(5:18, 6:1) After that he tells them of the care with which he walked, that the ministry should not be blamed; and how he approved himself as a minister of God (6:2-10), closing this long digression with the exhortation to the Corinthians, to respond in truth to this ministry carried on among them. (6:11-7:1)
Was there need, he asks, of a letter of commendation on his behalf to them or from them? They were his epistle, known and read of all men; for they were manifestly declared to be an epistle of Christ, ministered by Paul and his fellow-laborers, written, not with ink, but by the Spirit of the living God, not on tables of stone, but on fleshy tables of the heart.1 Now this illustration and contrast naturally draws attention to the history of Israel and of Moses, in Exo. 34, Which we see was in the apostle’s mind when he penned these sentences. And anyone who refers to the Greek Septuagint will see that the passage in that translation was in his mind, if not actually under his eye, at the moment this epistle was written.2
Now there are two ministries, both of which were of God; but the difference between them is immense. Paul was a minister of a new covenant, not of letter, but of spirit; for the letter kills, but the Spirit quickens. A covenant which demanded obedience from man as the terms on which he could enjoy its blessings was of no avail. Man wanted life. This by the gospel was provided. Hence he contrasts the two ministries-the one was of death and condemnation, ushered in indeed by glory, but a glory which was to pass away, paling before the brighter glory attending the ministry in which he was privileged to have part. This last was of the Sprit of righteousness, and ushered in by a glory which will never pass away. Transient then was the glory connected with the ministry of the first covenant (3:7), which itself was to pass away. (vs. 13) Abiding is the glory of that of which Paul, not Moses, was a minister, and which will never be annulled.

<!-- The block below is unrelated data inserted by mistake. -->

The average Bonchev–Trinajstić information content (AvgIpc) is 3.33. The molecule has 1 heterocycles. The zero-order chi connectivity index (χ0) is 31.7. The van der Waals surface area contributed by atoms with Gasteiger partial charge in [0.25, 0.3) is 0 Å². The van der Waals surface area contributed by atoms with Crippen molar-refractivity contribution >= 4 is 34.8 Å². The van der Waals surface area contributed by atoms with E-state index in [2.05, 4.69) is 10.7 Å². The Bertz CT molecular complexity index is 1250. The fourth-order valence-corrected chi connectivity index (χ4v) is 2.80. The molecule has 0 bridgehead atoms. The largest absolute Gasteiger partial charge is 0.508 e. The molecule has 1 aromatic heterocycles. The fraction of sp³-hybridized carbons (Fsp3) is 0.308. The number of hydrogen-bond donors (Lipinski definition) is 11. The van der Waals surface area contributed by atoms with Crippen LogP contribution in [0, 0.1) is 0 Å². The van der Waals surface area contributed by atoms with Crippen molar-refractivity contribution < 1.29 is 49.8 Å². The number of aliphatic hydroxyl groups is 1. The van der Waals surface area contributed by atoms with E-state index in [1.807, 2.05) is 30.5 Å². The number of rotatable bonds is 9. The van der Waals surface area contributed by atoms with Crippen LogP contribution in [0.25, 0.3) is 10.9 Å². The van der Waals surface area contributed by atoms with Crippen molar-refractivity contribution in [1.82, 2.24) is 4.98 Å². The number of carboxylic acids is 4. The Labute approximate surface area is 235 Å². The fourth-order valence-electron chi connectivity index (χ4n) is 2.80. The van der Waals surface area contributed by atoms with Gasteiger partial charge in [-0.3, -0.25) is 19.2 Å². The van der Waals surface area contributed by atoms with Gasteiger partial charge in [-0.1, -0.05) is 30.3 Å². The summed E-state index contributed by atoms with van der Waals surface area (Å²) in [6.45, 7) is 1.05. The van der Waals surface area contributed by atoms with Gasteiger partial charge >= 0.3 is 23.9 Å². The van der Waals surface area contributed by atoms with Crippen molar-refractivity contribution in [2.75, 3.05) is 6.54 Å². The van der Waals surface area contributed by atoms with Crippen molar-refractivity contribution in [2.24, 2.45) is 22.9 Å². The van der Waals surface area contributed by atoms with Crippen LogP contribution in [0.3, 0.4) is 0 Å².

He had spoken of the ministry of the new covenant, not of letter, but of spirit. Now the Lord Jesus is the Spirit referred to. It all speaks of Him And the effect of this ministry was twofold. It set those free to whom it was ministered, and emboldened the minister to use great plainness of speech. Where the Spirit of the Lord is there is liberty, and we all beholding the glory of the Lord prove its transforming power. With Israel it was different. They could not steadfast look at the glory in the face of Moses. Freedom in his presence they could not enjoy, though they had to behold his face resplendent with divine glory.
(Exo. 34:30, 3130And when Aaron and all the children of Israel saw Moses, behold, the skin of his face shone; and they were afraid to come nigh him. 31And Moses called unto them; and Aaron and all the rulers of the congregation returned unto him: and Moses talked with them. (Exodus 34:30‑31)) But he subsequently veiled it, that they should not look to the end of that which is annulled (vs. 13), which is done away in Christ.3 (vs. 14) But now since that which abides is ministered a veil is no longer required. There was nothing to conceal. So Paul did not use one, but spoke with great plainness of speech, not handling the word of God deceitfully, but by manifestation of the truth commending himself to every man’s conscience in the sight of God.